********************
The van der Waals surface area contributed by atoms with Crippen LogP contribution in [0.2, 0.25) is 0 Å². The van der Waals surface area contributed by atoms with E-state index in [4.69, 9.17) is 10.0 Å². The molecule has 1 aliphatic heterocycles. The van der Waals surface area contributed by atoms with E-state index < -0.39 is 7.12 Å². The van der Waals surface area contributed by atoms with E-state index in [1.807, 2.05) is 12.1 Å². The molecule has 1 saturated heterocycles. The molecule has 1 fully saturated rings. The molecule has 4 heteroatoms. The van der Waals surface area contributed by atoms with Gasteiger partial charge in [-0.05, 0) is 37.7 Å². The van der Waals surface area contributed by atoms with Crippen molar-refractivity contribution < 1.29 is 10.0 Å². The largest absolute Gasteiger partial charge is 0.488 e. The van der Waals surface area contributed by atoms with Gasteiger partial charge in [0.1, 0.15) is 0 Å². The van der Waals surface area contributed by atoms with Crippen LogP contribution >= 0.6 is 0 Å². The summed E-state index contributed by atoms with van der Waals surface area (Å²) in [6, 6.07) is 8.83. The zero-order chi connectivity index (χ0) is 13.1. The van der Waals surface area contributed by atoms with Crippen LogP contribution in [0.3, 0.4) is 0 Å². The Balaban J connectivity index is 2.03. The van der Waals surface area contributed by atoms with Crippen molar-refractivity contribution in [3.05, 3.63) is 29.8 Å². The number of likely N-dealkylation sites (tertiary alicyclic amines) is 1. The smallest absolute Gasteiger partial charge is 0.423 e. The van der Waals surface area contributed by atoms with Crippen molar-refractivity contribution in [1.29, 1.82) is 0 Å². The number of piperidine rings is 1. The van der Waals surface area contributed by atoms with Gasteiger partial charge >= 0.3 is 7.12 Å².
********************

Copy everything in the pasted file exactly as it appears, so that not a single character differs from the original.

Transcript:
The van der Waals surface area contributed by atoms with Crippen LogP contribution in [0.2, 0.25) is 0 Å². The van der Waals surface area contributed by atoms with E-state index in [4.69, 9.17) is 10.0 Å². The molecule has 1 aliphatic heterocycles. The van der Waals surface area contributed by atoms with E-state index < -0.39 is 7.12 Å². The van der Waals surface area contributed by atoms with E-state index in [1.807, 2.05) is 12.1 Å². The molecule has 1 saturated heterocycles. The molecule has 1 fully saturated rings. The molecule has 4 heteroatoms. The van der Waals surface area contributed by atoms with Gasteiger partial charge in [-0.05, 0) is 37.7 Å². The van der Waals surface area contributed by atoms with Crippen molar-refractivity contribution < 1.29 is 10.0 Å². The largest absolute Gasteiger partial charge is 0.488 e. The van der Waals surface area contributed by atoms with Gasteiger partial charge in [0.1, 0.15) is 0 Å². The van der Waals surface area contributed by atoms with Crippen LogP contribution >= 0.6 is 0 Å². The summed E-state index contributed by atoms with van der Waals surface area (Å²) in [6, 6.07) is 8.83. The zero-order chi connectivity index (χ0) is 13.1. The van der Waals surface area contributed by atoms with Crippen LogP contribution in [0.3, 0.4) is 0 Å². The Balaban J connectivity index is 2.03. The van der Waals surface area contributed by atoms with Crippen molar-refractivity contribution in [3.05, 3.63) is 29.8 Å². The number of likely N-dealkylation sites (tertiary alicyclic amines) is 1. The smallest absolute Gasteiger partial charge is 0.423 e. The van der Waals surface area contributed by atoms with Crippen molar-refractivity contribution in [1.29, 1.82) is 0 Å². The number of piperidine rings is 1. The van der Waals surface area contributed by atoms with Gasteiger partial charge >= 0.3 is 7.12 Å².